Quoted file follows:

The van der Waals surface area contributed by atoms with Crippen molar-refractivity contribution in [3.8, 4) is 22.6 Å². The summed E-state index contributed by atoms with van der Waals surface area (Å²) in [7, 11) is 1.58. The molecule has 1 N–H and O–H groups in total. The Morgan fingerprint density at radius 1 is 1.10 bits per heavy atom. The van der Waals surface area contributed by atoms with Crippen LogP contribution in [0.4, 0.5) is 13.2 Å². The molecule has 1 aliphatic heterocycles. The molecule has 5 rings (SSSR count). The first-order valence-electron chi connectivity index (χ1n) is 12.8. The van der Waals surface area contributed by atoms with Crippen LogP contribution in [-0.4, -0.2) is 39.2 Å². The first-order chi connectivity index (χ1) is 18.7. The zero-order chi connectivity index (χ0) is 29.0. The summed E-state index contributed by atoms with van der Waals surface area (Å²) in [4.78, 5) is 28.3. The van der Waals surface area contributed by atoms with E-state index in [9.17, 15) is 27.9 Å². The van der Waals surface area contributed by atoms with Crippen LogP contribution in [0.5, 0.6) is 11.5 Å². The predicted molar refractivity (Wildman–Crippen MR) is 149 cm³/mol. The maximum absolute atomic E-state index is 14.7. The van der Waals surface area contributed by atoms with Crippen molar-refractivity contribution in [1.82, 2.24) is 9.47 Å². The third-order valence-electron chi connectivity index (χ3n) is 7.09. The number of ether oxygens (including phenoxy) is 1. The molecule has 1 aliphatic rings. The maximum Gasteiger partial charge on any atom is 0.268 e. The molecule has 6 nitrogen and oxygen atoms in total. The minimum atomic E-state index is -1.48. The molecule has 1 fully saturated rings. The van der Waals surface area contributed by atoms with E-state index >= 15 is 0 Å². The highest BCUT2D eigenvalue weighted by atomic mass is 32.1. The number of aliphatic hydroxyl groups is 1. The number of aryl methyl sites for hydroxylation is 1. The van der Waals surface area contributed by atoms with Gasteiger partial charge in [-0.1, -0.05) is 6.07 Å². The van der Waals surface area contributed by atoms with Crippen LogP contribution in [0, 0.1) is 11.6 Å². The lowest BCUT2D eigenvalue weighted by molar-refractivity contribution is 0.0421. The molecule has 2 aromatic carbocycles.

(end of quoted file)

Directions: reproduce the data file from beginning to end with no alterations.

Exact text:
The van der Waals surface area contributed by atoms with Crippen molar-refractivity contribution in [3.8, 4) is 22.6 Å². The summed E-state index contributed by atoms with van der Waals surface area (Å²) in [7, 11) is 1.58. The molecule has 1 N–H and O–H groups in total. The Morgan fingerprint density at radius 1 is 1.10 bits per heavy atom. The van der Waals surface area contributed by atoms with Crippen LogP contribution in [0.4, 0.5) is 13.2 Å². The molecule has 1 aliphatic heterocycles. The molecule has 5 rings (SSSR count). The first-order valence-electron chi connectivity index (χ1n) is 12.8. The van der Waals surface area contributed by atoms with Crippen LogP contribution in [-0.4, -0.2) is 39.2 Å². The first-order chi connectivity index (χ1) is 18.7. The zero-order chi connectivity index (χ0) is 29.0. The summed E-state index contributed by atoms with van der Waals surface area (Å²) in [4.78, 5) is 28.3. The van der Waals surface area contributed by atoms with E-state index in [9.17, 15) is 27.9 Å². The van der Waals surface area contributed by atoms with Crippen LogP contribution in [0.5, 0.6) is 11.5 Å². The predicted molar refractivity (Wildman–Crippen MR) is 149 cm³/mol. The maximum absolute atomic E-state index is 14.7. The van der Waals surface area contributed by atoms with Crippen molar-refractivity contribution in [1.82, 2.24) is 9.47 Å². The third-order valence-electron chi connectivity index (χ3n) is 7.09. The number of ether oxygens (including phenoxy) is 1. The molecule has 1 aliphatic rings. The maximum Gasteiger partial charge on any atom is 0.268 e. The molecule has 6 nitrogen and oxygen atoms in total. The minimum atomic E-state index is -1.48. The molecule has 1 fully saturated rings. The van der Waals surface area contributed by atoms with E-state index >= 15 is 0 Å². The highest BCUT2D eigenvalue weighted by atomic mass is 32.1. The number of aliphatic hydroxyl groups is 1. The number of aryl methyl sites for hydroxylation is 1. The van der Waals surface area contributed by atoms with Gasteiger partial charge in [-0.1, -0.05) is 6.07 Å². The van der Waals surface area contributed by atoms with Crippen LogP contribution in [0, 0.1) is 11.6 Å². The lowest BCUT2D eigenvalue weighted by molar-refractivity contribution is 0.0421. The molecule has 2 aromatic carbocycles.